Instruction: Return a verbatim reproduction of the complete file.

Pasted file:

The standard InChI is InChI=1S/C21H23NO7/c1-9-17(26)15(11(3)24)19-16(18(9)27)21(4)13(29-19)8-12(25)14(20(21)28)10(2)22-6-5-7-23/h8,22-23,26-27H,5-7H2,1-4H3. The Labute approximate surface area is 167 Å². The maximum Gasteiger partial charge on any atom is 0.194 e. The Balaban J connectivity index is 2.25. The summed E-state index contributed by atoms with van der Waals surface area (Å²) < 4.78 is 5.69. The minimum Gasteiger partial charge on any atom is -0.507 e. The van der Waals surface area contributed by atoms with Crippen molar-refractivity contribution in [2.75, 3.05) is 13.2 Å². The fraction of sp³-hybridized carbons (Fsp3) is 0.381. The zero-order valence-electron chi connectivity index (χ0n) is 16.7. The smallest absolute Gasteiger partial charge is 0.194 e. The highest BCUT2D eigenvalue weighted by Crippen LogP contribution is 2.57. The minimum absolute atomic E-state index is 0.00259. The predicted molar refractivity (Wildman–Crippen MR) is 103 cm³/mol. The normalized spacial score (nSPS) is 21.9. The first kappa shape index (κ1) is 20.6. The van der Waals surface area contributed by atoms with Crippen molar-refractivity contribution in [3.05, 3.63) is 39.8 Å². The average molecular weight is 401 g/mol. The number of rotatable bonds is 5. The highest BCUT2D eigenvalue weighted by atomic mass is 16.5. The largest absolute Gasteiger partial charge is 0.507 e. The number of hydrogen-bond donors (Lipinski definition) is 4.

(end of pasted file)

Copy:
The standard InChI is InChI=1S/C21H23NO7/c1-9-17(26)15(11(3)24)19-16(18(9)27)21(4)13(29-19)8-12(25)14(20(21)28)10(2)22-6-5-7-23/h8,22-23,26-27H,5-7H2,1-4H3. The Labute approximate surface area is 167 Å². The maximum Gasteiger partial charge on any atom is 0.194 e. The Balaban J connectivity index is 2.25. The summed E-state index contributed by atoms with van der Waals surface area (Å²) < 4.78 is 5.69. The minimum Gasteiger partial charge on any atom is -0.507 e. The van der Waals surface area contributed by atoms with Crippen molar-refractivity contribution in [2.75, 3.05) is 13.2 Å². The fraction of sp³-hybridized carbons (Fsp3) is 0.381. The zero-order valence-electron chi connectivity index (χ0n) is 16.7. The smallest absolute Gasteiger partial charge is 0.194 e. The highest BCUT2D eigenvalue weighted by Crippen LogP contribution is 2.57. The minimum absolute atomic E-state index is 0.00259. The predicted molar refractivity (Wildman–Crippen MR) is 103 cm³/mol. The normalized spacial score (nSPS) is 21.9. The first kappa shape index (κ1) is 20.6. The van der Waals surface area contributed by atoms with Crippen molar-refractivity contribution in [3.05, 3.63) is 39.8 Å². The average molecular weight is 401 g/mol. The number of rotatable bonds is 5. The highest BCUT2D eigenvalue weighted by atomic mass is 16.5. The largest absolute Gasteiger partial charge is 0.507 e. The number of hydrogen-bond donors (Lipinski definition) is 4.